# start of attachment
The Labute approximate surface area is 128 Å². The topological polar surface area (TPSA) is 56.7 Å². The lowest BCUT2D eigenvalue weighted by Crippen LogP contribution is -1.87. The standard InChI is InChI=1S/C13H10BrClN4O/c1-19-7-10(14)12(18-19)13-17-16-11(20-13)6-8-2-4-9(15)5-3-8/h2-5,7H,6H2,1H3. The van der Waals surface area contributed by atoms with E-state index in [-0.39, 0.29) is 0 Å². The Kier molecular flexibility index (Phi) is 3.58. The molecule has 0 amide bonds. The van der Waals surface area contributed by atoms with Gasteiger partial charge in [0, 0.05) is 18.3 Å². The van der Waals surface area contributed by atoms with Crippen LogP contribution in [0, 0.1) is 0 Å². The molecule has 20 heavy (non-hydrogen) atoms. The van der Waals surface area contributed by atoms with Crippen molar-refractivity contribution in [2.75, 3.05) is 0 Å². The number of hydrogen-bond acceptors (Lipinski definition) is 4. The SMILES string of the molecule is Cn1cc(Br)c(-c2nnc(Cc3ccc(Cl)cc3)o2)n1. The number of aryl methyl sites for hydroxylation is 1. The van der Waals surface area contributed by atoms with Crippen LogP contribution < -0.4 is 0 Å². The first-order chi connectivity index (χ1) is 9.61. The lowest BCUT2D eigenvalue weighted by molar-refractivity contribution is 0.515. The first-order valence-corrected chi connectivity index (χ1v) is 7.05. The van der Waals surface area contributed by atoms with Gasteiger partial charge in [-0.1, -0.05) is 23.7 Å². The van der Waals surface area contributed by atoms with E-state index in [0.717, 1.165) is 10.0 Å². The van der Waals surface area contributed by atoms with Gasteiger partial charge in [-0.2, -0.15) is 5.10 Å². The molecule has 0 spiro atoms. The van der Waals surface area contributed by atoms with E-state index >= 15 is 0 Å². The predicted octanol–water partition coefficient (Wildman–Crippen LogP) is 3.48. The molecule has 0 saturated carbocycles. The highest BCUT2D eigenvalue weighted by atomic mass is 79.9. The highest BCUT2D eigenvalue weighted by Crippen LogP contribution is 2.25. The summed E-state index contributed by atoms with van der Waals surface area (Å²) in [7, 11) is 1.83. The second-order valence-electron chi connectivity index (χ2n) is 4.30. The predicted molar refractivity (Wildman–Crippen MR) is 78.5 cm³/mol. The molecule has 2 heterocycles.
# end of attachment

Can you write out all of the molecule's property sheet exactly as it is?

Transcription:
The Labute approximate surface area is 128 Å². The topological polar surface area (TPSA) is 56.7 Å². The lowest BCUT2D eigenvalue weighted by Crippen LogP contribution is -1.87. The standard InChI is InChI=1S/C13H10BrClN4O/c1-19-7-10(14)12(18-19)13-17-16-11(20-13)6-8-2-4-9(15)5-3-8/h2-5,7H,6H2,1H3. The van der Waals surface area contributed by atoms with E-state index in [-0.39, 0.29) is 0 Å². The Kier molecular flexibility index (Phi) is 3.58. The molecule has 0 amide bonds. The van der Waals surface area contributed by atoms with Gasteiger partial charge in [0, 0.05) is 18.3 Å². The van der Waals surface area contributed by atoms with Crippen LogP contribution in [0, 0.1) is 0 Å². The molecule has 20 heavy (non-hydrogen) atoms. The van der Waals surface area contributed by atoms with Crippen molar-refractivity contribution in [2.75, 3.05) is 0 Å². The number of hydrogen-bond acceptors (Lipinski definition) is 4. The SMILES string of the molecule is Cn1cc(Br)c(-c2nnc(Cc3ccc(Cl)cc3)o2)n1. The number of aryl methyl sites for hydroxylation is 1. The van der Waals surface area contributed by atoms with Crippen LogP contribution < -0.4 is 0 Å². The first-order chi connectivity index (χ1) is 9.61. The lowest BCUT2D eigenvalue weighted by molar-refractivity contribution is 0.515. The first-order valence-corrected chi connectivity index (χ1v) is 7.05. The van der Waals surface area contributed by atoms with Gasteiger partial charge in [-0.1, -0.05) is 23.7 Å². The van der Waals surface area contributed by atoms with E-state index in [0.717, 1.165) is 10.0 Å². The van der Waals surface area contributed by atoms with Gasteiger partial charge in [-0.2, -0.15) is 5.10 Å². The molecule has 0 spiro atoms. The van der Waals surface area contributed by atoms with E-state index >= 15 is 0 Å². The predicted octanol–water partition coefficient (Wildman–Crippen LogP) is 3.48. The molecule has 0 saturated carbocycles. The highest BCUT2D eigenvalue weighted by atomic mass is 79.9. The highest BCUT2D eigenvalue weighted by Crippen LogP contribution is 2.25. The summed E-state index contributed by atoms with van der Waals surface area (Å²) in [7, 11) is 1.83. The second-order valence-electron chi connectivity index (χ2n) is 4.30. The predicted molar refractivity (Wildman–Crippen MR) is 78.5 cm³/mol. The molecule has 2 heterocycles.